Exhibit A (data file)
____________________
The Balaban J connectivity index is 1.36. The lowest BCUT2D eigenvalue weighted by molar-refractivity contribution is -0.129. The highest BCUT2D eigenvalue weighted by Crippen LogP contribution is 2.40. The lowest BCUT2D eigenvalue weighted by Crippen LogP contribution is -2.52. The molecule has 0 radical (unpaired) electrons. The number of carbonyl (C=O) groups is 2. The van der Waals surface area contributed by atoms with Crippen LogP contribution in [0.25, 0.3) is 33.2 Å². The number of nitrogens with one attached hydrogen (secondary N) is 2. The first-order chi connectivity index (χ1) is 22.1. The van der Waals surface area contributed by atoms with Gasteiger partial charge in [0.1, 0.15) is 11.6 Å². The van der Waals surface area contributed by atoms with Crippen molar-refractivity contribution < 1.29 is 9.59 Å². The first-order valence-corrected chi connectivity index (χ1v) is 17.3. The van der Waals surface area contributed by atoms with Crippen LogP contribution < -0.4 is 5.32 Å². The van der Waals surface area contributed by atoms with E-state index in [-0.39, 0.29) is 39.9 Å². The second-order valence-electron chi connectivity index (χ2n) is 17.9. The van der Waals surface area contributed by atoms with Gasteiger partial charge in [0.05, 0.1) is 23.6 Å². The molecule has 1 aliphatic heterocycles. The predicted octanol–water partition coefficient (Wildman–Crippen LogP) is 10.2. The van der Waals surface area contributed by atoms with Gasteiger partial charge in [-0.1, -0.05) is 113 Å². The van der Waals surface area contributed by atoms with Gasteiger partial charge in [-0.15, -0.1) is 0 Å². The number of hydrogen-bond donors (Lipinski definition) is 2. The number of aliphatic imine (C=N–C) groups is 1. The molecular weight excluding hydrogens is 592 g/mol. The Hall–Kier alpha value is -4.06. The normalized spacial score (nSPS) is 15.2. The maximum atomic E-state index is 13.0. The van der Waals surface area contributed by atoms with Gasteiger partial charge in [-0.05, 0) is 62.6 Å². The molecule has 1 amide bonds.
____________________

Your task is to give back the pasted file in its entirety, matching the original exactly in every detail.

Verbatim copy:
The Balaban J connectivity index is 1.36. The lowest BCUT2D eigenvalue weighted by molar-refractivity contribution is -0.129. The highest BCUT2D eigenvalue weighted by Crippen LogP contribution is 2.40. The lowest BCUT2D eigenvalue weighted by Crippen LogP contribution is -2.52. The molecule has 0 radical (unpaired) electrons. The number of carbonyl (C=O) groups is 2. The van der Waals surface area contributed by atoms with Crippen LogP contribution in [0.25, 0.3) is 33.2 Å². The number of nitrogens with one attached hydrogen (secondary N) is 2. The first-order chi connectivity index (χ1) is 22.1. The van der Waals surface area contributed by atoms with Gasteiger partial charge in [0.1, 0.15) is 11.6 Å². The van der Waals surface area contributed by atoms with Crippen molar-refractivity contribution < 1.29 is 9.59 Å². The first-order valence-corrected chi connectivity index (χ1v) is 17.3. The van der Waals surface area contributed by atoms with Crippen LogP contribution < -0.4 is 5.32 Å². The van der Waals surface area contributed by atoms with E-state index in [-0.39, 0.29) is 39.9 Å². The second-order valence-electron chi connectivity index (χ2n) is 17.9. The van der Waals surface area contributed by atoms with Gasteiger partial charge in [0.05, 0.1) is 23.6 Å². The molecule has 1 aliphatic heterocycles. The predicted octanol–water partition coefficient (Wildman–Crippen LogP) is 10.2. The van der Waals surface area contributed by atoms with Gasteiger partial charge in [-0.1, -0.05) is 113 Å². The van der Waals surface area contributed by atoms with Gasteiger partial charge in [-0.15, -0.1) is 0 Å². The number of hydrogen-bond donors (Lipinski definition) is 2. The number of aliphatic imine (C=N–C) groups is 1. The molecular weight excluding hydrogens is 592 g/mol. The Hall–Kier alpha value is -4.06. The normalized spacial score (nSPS) is 15.2. The maximum atomic E-state index is 13.0. The van der Waals surface area contributed by atoms with Gasteiger partial charge in [-0.05, 0) is 62.6 Å². The molecule has 1 amide bonds.